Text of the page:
"개가 섬까지 수영합니다."
Translation:The dog swims to the island.
-까지 can be used in sentences to have the meaning of “to/until a place/time.”
-(으)로 means many different things (check the link) but in the cases it translates to "to", I believe it's used to "indicate the direction that something is happening in". So like, "towards" basically.
So, to recap: 에 = at a specific place; 에서 = in a specific place; (으)로 = towards a specific place (in that direction); 까지 = up to a specific place and no farther.
Is that all correct?
에 can mean at/in/to.
에서 can mean at, but for something you do at a place that requires going there. Ex: "I work at a school." would be "저는 하교에서 일합니다."
But, 에서 also can mean "from". Ex: "I came from the bank." is "저는 은행에서 왔습니다."
(으)로 can mean both towards and using/by way of. It can be used for any thing; not just locations.
Well, if I saw a dog swimming to an island, I would be pointing it out as that is not common. Look! The dog is swimming to the island. Now this seems to be something the dog does on a regular basis which is all the more reason for it to be not just any dog. If he does it on a regular basis, then there must be a reason and now the island is probably not just any island either.
In verbs of motion, "towards" implies a direction, but not necessarily a destination, while "to" typically implies destination. For example, if you swim north, you are swimming towards (or toward is slightly more common in American English methinks) the north pole, but you are not swimming to the north pole unless you actually will actually arrive at the north pole.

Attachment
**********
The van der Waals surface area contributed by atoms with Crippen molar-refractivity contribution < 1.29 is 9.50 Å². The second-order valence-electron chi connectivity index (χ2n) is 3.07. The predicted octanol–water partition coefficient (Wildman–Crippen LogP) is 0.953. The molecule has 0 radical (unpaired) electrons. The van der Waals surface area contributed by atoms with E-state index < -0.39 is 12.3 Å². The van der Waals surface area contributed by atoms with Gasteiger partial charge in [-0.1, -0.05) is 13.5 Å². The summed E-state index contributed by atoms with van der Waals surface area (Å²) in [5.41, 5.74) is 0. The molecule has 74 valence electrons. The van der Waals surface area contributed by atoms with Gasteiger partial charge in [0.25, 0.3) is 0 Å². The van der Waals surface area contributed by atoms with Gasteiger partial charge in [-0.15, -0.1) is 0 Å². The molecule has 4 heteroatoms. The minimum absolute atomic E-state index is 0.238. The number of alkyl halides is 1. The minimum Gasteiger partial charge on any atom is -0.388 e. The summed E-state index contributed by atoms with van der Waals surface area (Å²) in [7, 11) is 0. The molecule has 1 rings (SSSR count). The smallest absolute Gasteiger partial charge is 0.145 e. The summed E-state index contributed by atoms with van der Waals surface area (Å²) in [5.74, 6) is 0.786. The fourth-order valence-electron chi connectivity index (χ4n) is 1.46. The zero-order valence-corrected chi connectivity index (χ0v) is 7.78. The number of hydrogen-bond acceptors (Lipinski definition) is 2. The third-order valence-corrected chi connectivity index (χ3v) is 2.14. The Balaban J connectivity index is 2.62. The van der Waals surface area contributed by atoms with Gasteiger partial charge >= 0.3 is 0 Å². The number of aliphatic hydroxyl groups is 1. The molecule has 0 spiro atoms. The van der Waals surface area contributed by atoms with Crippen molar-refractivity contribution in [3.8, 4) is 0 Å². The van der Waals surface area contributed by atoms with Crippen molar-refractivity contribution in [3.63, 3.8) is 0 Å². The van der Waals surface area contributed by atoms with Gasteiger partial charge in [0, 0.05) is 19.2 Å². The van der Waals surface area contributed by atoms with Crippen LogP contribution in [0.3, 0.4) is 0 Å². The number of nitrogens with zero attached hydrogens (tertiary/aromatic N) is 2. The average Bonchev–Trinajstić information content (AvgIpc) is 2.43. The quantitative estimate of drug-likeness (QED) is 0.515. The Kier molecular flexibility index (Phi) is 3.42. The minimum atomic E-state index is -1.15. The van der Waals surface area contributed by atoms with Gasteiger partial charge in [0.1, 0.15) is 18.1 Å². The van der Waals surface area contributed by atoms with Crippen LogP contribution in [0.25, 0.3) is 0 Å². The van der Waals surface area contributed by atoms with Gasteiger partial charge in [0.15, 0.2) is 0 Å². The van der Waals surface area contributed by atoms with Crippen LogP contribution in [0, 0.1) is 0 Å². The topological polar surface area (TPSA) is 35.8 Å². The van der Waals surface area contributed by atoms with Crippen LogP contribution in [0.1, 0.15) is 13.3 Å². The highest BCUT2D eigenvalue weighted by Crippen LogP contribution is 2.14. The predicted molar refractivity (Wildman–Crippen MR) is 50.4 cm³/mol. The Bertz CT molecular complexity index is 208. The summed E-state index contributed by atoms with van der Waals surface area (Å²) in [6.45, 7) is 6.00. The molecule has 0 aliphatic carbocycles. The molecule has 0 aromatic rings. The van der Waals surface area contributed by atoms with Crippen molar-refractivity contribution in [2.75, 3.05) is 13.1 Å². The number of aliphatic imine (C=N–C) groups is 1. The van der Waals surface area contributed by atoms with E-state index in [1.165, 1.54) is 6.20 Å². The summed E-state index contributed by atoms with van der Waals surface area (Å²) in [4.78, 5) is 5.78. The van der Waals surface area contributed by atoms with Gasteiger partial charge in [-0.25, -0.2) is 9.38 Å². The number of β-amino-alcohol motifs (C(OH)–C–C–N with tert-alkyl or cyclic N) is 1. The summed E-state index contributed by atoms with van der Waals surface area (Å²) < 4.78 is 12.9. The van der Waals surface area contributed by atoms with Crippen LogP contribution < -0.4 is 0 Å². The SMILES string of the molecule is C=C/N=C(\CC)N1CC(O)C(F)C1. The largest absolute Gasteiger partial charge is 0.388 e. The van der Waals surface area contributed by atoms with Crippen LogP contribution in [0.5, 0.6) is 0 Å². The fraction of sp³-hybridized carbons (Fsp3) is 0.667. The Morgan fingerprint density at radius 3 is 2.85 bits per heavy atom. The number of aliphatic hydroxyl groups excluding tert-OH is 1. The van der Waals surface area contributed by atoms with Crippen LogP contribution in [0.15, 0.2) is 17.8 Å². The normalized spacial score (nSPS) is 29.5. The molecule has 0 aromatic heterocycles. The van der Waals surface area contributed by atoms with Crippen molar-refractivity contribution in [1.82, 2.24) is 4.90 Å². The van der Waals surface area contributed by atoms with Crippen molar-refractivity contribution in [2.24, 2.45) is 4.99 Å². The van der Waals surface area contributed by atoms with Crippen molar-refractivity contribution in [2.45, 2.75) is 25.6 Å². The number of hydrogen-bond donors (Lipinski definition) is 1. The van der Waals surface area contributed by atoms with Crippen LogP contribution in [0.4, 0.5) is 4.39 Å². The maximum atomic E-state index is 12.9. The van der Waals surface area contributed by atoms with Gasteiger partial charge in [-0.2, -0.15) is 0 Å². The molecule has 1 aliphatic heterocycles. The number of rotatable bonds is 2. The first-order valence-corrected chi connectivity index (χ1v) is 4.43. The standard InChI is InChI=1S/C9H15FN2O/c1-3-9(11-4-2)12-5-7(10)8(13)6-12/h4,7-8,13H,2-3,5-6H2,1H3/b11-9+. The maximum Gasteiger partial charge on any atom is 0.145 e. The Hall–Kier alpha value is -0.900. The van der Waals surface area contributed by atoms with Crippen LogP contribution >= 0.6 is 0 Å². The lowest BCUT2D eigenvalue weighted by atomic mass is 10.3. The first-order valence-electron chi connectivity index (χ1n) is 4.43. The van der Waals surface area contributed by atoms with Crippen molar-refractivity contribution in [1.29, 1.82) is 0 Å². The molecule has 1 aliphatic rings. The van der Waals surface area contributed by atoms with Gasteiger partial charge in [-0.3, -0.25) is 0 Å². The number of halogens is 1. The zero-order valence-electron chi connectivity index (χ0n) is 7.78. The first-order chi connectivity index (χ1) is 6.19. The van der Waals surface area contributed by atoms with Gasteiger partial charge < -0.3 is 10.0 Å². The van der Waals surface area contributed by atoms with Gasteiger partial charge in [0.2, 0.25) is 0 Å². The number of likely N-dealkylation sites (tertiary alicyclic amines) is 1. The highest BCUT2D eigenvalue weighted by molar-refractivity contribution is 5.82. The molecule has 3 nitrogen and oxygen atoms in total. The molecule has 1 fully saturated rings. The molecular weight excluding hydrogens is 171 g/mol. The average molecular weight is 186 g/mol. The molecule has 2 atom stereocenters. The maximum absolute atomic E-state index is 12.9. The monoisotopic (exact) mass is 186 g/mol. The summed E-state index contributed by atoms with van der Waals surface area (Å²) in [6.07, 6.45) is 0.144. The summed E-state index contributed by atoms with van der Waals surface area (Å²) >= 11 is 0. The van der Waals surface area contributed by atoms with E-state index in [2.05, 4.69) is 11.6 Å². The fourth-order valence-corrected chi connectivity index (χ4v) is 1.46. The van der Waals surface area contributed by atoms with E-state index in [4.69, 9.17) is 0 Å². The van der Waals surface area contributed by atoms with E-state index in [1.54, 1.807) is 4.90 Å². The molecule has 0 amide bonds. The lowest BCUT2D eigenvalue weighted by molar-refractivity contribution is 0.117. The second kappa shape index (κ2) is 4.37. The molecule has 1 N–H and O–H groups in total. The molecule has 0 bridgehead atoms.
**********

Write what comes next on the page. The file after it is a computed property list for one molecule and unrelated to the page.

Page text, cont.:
까자 means to the,,, when the sentence says The dog( 개가)when subject's last word is consonants then we use 가 ) swims( this is verb when these words come in sentence then 합니다 join in the verb then is in Korean make object) to the island ( when objects And other words like to the join in each other then we use 섬까지 )
I hope this helps you
까지 can mean "until", but it really just signifies that it's the time/place that an action stops.
*Someone calls me on the phone:
A: 어디 가고 있니? (Where are you going?)
Me: 교회까지 가고 있어." (I'm going to church.)
It uses 까지, because it's the destination.
*Now, you and I are on a road trip.
Me: "Denver까지 운전 할 거예요. 후에 운전해야 해." (I'm gonna drive until Denver. After that, you have to drive.)
It uses 까지 because it tells you that I'll stop driving when we reach Denver.
If just any dog could do this, then I would put "a", but it is somewhat unusual so I feel like this must be a specific dog. "swims" is a version of the verb used for habitual actions, so if the dog is doing this often then I would think that the dog is going to a specific island.
A dog drinks water. The dog swims to the island.
~까지 means "to" and ~로 has multiple meanings but where it translates to "to" it really means "towards" as it indicates the direction of the verb.